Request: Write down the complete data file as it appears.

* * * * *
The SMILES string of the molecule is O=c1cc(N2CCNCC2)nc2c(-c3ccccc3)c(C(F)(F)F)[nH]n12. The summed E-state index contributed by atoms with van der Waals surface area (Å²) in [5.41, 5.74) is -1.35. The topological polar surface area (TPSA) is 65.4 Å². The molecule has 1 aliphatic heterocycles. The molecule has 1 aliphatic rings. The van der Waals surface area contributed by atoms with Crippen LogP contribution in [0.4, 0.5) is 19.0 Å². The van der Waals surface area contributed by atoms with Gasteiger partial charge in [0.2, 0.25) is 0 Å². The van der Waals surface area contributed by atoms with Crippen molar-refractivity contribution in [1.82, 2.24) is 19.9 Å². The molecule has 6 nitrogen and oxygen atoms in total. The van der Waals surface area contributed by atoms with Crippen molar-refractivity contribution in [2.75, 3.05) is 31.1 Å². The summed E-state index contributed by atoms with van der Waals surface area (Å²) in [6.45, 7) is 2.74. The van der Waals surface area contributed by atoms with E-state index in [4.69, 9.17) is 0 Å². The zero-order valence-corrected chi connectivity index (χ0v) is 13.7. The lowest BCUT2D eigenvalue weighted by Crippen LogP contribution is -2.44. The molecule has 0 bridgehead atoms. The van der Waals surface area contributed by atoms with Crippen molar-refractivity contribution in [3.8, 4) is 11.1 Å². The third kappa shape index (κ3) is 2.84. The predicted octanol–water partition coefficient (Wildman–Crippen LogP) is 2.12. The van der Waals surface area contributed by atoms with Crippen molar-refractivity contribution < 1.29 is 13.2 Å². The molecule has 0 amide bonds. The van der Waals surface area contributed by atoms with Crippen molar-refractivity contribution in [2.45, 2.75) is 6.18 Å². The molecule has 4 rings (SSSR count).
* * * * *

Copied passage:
The SMILES string of the molecule is O=c1cc(N2CCNCC2)nc2c(-c3ccccc3)c(C(F)(F)F)[nH]n12. The summed E-state index contributed by atoms with van der Waals surface area (Å²) in [5.41, 5.74) is -1.35. The topological polar surface area (TPSA) is 65.4 Å². The molecule has 1 aliphatic heterocycles. The molecule has 1 aliphatic rings. The van der Waals surface area contributed by atoms with Crippen LogP contribution in [0.4, 0.5) is 19.0 Å². The van der Waals surface area contributed by atoms with Gasteiger partial charge in [0.2, 0.25) is 0 Å². The van der Waals surface area contributed by atoms with Crippen molar-refractivity contribution in [1.82, 2.24) is 19.9 Å². The molecule has 6 nitrogen and oxygen atoms in total. The van der Waals surface area contributed by atoms with Crippen molar-refractivity contribution in [2.75, 3.05) is 31.1 Å². The summed E-state index contributed by atoms with van der Waals surface area (Å²) in [6.45, 7) is 2.74. The van der Waals surface area contributed by atoms with E-state index in [4.69, 9.17) is 0 Å². The zero-order valence-corrected chi connectivity index (χ0v) is 13.7. The lowest BCUT2D eigenvalue weighted by Crippen LogP contribution is -2.44. The molecule has 0 bridgehead atoms. The van der Waals surface area contributed by atoms with Crippen molar-refractivity contribution in [3.8, 4) is 11.1 Å². The third kappa shape index (κ3) is 2.84. The predicted octanol–water partition coefficient (Wildman–Crippen LogP) is 2.12. The van der Waals surface area contributed by atoms with Crippen molar-refractivity contribution < 1.29 is 13.2 Å². The molecule has 0 amide bonds. The van der Waals surface area contributed by atoms with Crippen molar-refractivity contribution in [2.45, 2.75) is 6.18 Å². The molecule has 4 rings (SSSR count).